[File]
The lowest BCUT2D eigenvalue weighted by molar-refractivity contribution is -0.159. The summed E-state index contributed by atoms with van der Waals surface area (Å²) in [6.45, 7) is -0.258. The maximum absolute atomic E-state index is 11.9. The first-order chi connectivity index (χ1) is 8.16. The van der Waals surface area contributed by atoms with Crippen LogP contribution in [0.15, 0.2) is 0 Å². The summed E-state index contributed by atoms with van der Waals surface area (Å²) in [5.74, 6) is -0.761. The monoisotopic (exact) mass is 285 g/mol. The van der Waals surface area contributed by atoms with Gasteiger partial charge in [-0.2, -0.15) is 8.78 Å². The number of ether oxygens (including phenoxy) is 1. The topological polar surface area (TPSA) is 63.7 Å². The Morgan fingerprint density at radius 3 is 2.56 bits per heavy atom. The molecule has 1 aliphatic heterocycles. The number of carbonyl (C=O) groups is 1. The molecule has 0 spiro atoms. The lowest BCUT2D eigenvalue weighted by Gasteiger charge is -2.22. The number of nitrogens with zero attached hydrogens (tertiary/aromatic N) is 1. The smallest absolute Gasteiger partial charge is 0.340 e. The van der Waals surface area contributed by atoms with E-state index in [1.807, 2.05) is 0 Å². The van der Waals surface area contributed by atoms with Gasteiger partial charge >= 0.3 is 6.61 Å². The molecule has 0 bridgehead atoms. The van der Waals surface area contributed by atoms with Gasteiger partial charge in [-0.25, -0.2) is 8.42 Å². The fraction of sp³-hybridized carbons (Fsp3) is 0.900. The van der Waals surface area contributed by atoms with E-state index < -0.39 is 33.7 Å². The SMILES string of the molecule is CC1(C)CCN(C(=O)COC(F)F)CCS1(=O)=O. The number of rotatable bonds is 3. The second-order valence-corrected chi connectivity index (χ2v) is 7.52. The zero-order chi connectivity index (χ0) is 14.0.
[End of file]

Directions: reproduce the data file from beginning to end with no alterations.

The lowest BCUT2D eigenvalue weighted by molar-refractivity contribution is -0.159. The summed E-state index contributed by atoms with van der Waals surface area (Å²) in [6.45, 7) is -0.258. The maximum absolute atomic E-state index is 11.9. The first-order chi connectivity index (χ1) is 8.16. The van der Waals surface area contributed by atoms with Crippen LogP contribution in [0.15, 0.2) is 0 Å². The summed E-state index contributed by atoms with van der Waals surface area (Å²) in [5.74, 6) is -0.761. The monoisotopic (exact) mass is 285 g/mol. The van der Waals surface area contributed by atoms with Gasteiger partial charge in [-0.2, -0.15) is 8.78 Å². The number of ether oxygens (including phenoxy) is 1. The topological polar surface area (TPSA) is 63.7 Å². The Morgan fingerprint density at radius 3 is 2.56 bits per heavy atom. The molecule has 1 aliphatic heterocycles. The number of carbonyl (C=O) groups is 1. The molecule has 0 spiro atoms. The lowest BCUT2D eigenvalue weighted by Gasteiger charge is -2.22. The number of nitrogens with zero attached hydrogens (tertiary/aromatic N) is 1. The smallest absolute Gasteiger partial charge is 0.340 e. The van der Waals surface area contributed by atoms with E-state index in [1.807, 2.05) is 0 Å². The van der Waals surface area contributed by atoms with Gasteiger partial charge >= 0.3 is 6.61 Å². The molecule has 0 bridgehead atoms. The van der Waals surface area contributed by atoms with Gasteiger partial charge in [-0.25, -0.2) is 8.42 Å². The fraction of sp³-hybridized carbons (Fsp3) is 0.900. The van der Waals surface area contributed by atoms with E-state index < -0.39 is 33.7 Å². The SMILES string of the molecule is CC1(C)CCN(C(=O)COC(F)F)CCS1(=O)=O. The number of rotatable bonds is 3. The second-order valence-corrected chi connectivity index (χ2v) is 7.52. The zero-order chi connectivity index (χ0) is 14.0.